The structure of apo protein-tyrosine phosphatase 1B C215S mutant: more than just an S --> O change.

Abstract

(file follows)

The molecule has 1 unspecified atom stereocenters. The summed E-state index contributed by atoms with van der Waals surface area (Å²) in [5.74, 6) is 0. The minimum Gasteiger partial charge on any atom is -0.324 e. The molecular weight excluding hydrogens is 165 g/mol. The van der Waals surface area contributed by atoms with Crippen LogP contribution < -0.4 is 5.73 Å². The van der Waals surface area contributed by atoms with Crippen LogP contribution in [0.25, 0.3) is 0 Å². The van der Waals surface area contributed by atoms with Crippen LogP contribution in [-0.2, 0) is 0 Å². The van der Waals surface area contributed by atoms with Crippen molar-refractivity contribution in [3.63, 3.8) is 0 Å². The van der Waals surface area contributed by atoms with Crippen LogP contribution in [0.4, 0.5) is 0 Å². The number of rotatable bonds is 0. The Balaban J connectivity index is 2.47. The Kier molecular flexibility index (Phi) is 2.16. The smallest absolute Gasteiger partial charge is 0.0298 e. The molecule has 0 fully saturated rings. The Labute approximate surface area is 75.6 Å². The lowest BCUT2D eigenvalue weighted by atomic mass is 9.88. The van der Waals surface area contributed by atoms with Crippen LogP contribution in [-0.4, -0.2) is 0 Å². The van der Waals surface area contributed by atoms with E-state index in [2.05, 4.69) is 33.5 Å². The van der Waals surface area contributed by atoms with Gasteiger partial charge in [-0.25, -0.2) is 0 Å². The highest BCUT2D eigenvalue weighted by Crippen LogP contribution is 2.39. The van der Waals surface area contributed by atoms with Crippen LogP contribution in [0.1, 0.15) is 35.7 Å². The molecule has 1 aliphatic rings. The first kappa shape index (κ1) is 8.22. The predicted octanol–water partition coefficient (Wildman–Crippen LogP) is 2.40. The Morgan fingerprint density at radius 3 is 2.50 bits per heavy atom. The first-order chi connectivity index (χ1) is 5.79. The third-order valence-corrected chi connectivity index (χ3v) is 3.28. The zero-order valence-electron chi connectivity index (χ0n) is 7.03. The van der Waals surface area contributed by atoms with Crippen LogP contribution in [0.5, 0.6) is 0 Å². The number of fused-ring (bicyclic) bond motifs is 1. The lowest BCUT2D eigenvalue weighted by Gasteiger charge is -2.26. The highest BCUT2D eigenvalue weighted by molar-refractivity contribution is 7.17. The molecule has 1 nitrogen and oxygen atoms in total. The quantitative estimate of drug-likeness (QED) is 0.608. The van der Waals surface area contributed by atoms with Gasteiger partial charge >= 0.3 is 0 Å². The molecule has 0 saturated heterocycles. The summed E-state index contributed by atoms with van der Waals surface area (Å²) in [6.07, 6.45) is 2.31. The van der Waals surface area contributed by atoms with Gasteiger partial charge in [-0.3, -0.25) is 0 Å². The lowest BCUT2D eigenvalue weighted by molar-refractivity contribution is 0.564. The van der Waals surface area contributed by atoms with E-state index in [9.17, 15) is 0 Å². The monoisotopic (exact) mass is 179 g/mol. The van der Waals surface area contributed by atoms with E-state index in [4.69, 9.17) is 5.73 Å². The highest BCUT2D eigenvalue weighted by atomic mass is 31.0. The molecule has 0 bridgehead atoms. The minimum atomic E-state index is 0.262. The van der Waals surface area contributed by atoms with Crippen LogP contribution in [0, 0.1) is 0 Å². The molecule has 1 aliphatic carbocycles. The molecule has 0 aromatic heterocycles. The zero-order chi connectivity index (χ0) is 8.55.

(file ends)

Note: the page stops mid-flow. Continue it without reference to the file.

Protein-tyrosine phosphatases catalyze the hydrolysis of phosphate monoesters via a two-step mechanism involving a covalent phospho-enzyme intermediate. Biochemical and site-directed mutagenesis experiments show that the invariant Cys residue present in the PTPase signature motif (H/V)CX(5)R(S/T) (i.e., C215 in PTP1B) is absolutely required for activity. Mutation of the invariant Cys to Ser results in a catalytically inactive enzyme, which still is capable of binding substrates and inhibitors. Although it often is assumed that substrate-trapping mutants such as the C215S retain, in solution, the structural and binding properties of wild-type PTPases, significant differences have been found in the few studies that have addressed this issue, suggesting that the mutation may lead to structural/conformational alterations in or near the PTP1B binding site. Several crystal structures of apo-WT PTP1B, and of WT- and C215S-mutant PTP1B in complex with different ligands are available, but no structure of the apo-PTP1B C215S has ever been reported. In all previously reported structures, residues of the PTPase signature motif have an identical conformation, while residues of the WPD loop (a surface loop which includes the catalytic Asp) assume a different conformation in the presence or absence of ligand. These observations led to the hypothesis that the different spectroscopic and thermodynamic properties of the mutant protein may be the result of a different conformation for the WPD loop. We report here the structure of the apo-PTP1B C215S mutant, which reveals that, while the WPD loop is in the open conformation observed in the apo WT enzyme crystal structure, the residues of the PTPases signature motif are in a dramatically different conformation. These results provide a structural basis for the differences in spectroscopic properties and thermodynamic parameters in inhibitor binding observed for the wild-type and mutant enzymes.

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